Robinson's chair had even cooled.
The Locker Room announced itself as "the place where men bare their souls'.
Its presenter, by an irony not lost on the Saturday evening G&T drinkers,
even has the nerve to be called Robinson. He is Tom Robinson, the pop
singer who sang Glad to be Gay.
Six weeks on, with the series' final programme in preparation, it is
possible for Chris Paling, the producer, to assess what he has done to
British manhood. There are no audience figures as yet, but judging by
letters and calls, it is a success d'estime at least.
Protests were swiftly met by counter-protests: when the Feedback programme
broadcast a letter from a woman outraged at having to listen to an item
about penile implants while her eight-year-old child was awake, another
woman wrote in to say that she would be perfectly happy for hers to hear
all about erections anytime, and that the programme was a breath of fresh
As for the men, in the main, they expressed unrestrained delight. Some
observed that they had spent years driving along the motorway puffing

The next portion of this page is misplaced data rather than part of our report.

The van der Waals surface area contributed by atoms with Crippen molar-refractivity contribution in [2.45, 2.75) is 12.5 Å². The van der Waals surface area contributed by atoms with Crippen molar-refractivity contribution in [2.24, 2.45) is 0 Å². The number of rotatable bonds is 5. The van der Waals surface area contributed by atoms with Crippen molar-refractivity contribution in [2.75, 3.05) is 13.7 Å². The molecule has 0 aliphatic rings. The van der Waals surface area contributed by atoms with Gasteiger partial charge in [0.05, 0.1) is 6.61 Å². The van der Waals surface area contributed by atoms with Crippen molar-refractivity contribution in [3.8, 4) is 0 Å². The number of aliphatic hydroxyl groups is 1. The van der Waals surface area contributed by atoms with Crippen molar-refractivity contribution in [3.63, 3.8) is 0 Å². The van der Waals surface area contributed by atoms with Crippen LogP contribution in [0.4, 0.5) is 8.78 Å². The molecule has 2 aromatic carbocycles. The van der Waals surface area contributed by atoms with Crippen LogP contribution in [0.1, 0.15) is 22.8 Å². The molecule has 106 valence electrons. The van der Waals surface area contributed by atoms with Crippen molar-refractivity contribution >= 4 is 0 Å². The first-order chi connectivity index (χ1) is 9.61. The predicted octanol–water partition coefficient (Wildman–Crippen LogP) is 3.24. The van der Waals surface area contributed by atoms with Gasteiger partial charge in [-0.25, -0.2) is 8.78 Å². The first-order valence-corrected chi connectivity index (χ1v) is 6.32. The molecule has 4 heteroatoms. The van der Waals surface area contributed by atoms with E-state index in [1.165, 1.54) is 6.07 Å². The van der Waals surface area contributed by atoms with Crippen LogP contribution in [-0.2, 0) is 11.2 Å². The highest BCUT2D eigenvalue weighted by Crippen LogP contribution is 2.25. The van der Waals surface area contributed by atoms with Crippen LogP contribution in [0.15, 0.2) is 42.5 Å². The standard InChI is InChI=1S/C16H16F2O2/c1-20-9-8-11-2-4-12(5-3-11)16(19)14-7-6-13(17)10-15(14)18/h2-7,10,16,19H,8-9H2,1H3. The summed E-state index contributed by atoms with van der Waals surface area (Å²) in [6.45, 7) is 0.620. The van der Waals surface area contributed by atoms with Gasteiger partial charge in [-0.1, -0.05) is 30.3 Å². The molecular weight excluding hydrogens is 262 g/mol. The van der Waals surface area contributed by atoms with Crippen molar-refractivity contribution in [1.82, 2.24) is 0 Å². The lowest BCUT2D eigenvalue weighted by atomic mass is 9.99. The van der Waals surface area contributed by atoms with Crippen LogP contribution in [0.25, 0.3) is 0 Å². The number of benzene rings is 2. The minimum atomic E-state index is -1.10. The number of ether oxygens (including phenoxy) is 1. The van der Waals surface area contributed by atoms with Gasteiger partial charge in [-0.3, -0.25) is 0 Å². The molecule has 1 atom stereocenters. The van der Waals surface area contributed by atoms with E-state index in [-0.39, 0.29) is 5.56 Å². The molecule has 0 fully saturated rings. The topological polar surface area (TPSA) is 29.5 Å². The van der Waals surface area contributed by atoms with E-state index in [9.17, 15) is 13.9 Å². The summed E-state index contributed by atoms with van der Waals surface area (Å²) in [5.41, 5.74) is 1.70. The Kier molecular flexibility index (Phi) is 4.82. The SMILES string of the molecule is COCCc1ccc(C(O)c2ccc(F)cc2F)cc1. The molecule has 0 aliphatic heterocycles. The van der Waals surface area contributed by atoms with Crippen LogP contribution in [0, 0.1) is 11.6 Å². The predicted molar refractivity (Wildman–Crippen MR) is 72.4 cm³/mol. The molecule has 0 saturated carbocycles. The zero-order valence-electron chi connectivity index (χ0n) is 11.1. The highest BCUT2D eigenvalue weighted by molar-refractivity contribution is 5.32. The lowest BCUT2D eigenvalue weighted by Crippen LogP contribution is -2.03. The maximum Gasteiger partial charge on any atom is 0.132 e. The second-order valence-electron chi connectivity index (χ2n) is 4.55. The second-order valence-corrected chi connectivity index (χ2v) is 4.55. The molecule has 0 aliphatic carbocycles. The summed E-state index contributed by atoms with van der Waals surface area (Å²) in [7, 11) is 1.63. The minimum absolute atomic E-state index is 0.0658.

up with the female body and soul as bared on Woman's Hour, so sauce for
the gander (with or without kumquats) was well in order.
On the question of penile surgery, one was sharp about the disgust in
some women's letters: had not he been putting up with items on menstruation
for years without complaining?
There is a heady sense of a dialogue building up, a vacuum being filled.
As I walked into Mr. Paling's office this week, he was playing back the
latest batch of answering machine messages. All were interested and full
of suggestions for the second series, except one furious, unreconstructed
Duke of Edinburgh soundalike who barked: "What a lot of rubbish! Must
be organised by the Woman's Hour caper. Never been in a perishing locker
room in their life, those bods!"
His particular target was last week's discussion on men's groups. This
was interesting because, although it ran over the familiar ground about
"getting in touch with your emotionality", for balance, Mr Paling had